For more on the Virginia Frontier Culture Museum:

A fascinating and highly educational ‘living history’ site ideal for families, school field trips, and anyone with a passion for history .  To quote from their website:

” A Journey to the past…The Frontier Culture Museum tells the story of the thousands of people who migrated to colonial America, and of the life they created here for themselves and their descendants. These first pioneers came to America during the 1600s and 1700s from communities in the hinterlands of England, Germany, Ireland, and West Africa. Many were farmers and rural craftsmen set in motion by changing conditions in their homelands, and drawn to the American colonies by opportunities for a better life. Others came as unwilling captives to work on farms and plantations. Regardless of how they arrived, all became Americans, and all contributed to the success of the  colonies, and of the United States.

To tell the story of these early immigrants and their American descendants, the Museum has moved or reproduced examples of traditional rural buildings from England, Germany, Ireland, West Africa, and America. The Museum engages the public at these exhibits with a combination of interpretive signage and living history demonstrations. The outdoor exhibits are located in two separate areas: the Old World and America. The Old World exhibits show rural life and culture in four homelands of early migrants to the American colonies. The American exhibits show the life these colonists and their descendants created in the colonial backcountry, how this life changed over more than a century, and how life in the United States today is shaped by its frontier past.”

Southern Spicy Gingerbread


gingerbread

We got hit by cold, lashing winds and rain here in the valley this week. The sun is struggling to emerge from behind a veil of gray clouds and the air still nippy this morning.  Which puts me in the mood for comfort food.  With the holidays fast approaching,  gingerbread comes to mind.  This recipe is from an old fashioned cookbook called Charleston Receipts that my mom bought eons ago on a family outing to Charleston.  I love  old Southern recipes, probably because I’m from the South, although I make some modifications to reduce the fat.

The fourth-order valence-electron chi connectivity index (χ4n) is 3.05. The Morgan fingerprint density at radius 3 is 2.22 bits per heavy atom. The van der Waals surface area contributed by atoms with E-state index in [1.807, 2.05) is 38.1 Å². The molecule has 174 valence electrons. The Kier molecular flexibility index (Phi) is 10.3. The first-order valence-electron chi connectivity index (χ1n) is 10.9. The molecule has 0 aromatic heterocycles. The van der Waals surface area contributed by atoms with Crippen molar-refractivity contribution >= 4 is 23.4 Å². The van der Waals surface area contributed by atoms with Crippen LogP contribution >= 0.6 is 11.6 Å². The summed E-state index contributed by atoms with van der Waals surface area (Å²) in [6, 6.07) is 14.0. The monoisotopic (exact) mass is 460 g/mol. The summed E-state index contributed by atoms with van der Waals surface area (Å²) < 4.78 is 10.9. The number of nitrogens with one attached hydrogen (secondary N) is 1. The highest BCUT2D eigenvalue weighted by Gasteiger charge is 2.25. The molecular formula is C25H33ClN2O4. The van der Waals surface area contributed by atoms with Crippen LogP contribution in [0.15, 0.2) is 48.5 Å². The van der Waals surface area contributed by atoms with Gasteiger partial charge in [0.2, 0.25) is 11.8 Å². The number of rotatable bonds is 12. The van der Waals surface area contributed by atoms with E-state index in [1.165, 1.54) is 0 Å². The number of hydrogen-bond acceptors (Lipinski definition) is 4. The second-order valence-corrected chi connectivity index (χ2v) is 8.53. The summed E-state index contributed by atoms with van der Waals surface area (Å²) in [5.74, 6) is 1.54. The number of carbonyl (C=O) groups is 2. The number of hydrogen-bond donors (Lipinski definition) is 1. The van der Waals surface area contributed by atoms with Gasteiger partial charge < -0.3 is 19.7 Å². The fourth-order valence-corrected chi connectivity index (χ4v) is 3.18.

Southern Spicy Gingerbread:

2 eggs

3/4 cup dark brown sugar

3/4 cup dark molasses

3/4 cup shortening or 1/2 cup butter (I have used 1/2 cup oil)

2 1/2 cups flour

1 cup boiling water

2 tsps baking soda

2 tsps ginger

1 1/2 tsps cinnamon

1/2 tsp cloves

1/2 tsp nutmeg

1/2 tsp baking powder

Add beaten egg to sugar, molasses and melted shortening (or butter, or oil) and beat well.

Add dry ingredients which have been mixed, then the boiling water.  Stir well and pour into shallow

greased pan, (sheet cake size or a smaller depending on how tall you want the gingerbread).

Bake at 350 for 30-40 minutes.

Serve with lemon sauce or whipped cream.  We use the canned lemon pie filling.

I often make this for my husband’s birthday, but was remiss this year so I owe him one. 🙂

While I’m on the subject of food, I am one of the authors with a recipe in the cookbook put together by The Wild Rose Press.  For a FREE download of the cookbook, go to The Wild Rose Press and look at the upper right hand corner of the home page.  They’re also offering a spiral bound version for sale at:

http://www.thewildrosepress.com/

It’s entitled: 2009 Garden Gourmet

A Good Southern Banana Bread Recipe


banana bread1 cup sugar

1/2 cup shortening

2 eggs

3 large mashed bananas

1/2 tsp salt

1 tsp baking soda

1/2 tsp baking powder

1 3/4 cups all-purpose  flour

3/4 cup chopped nuts (optional)

Cream sugar and shortening.  Add eggs and mashed bananas.

Combine dry ingredients and add to creamed mixture.  Bake in loaf pan at 350 degrees for 50 minutes.

Makes one large or two small loaves.

This original recipe is one my sister in law uses and is in our church cookbook.

*My variation of this recipe.

I substituted 1/2 cup of dark brown sugar for the cup of white and used half soft whole wheat flour in with the all-purpose.  Rather than the shortening, I used 1/2 cup of Smart Balance Omega oil. I also added 1/4 cup milled flax seed and a generous dash of nutmeg.   I never add nuts so that wasn’t an option.  Too much nut intolerance in the family.  This made a more nutritious and good, moist loaf.  My picky little four yr old grandson asked for more.  🙂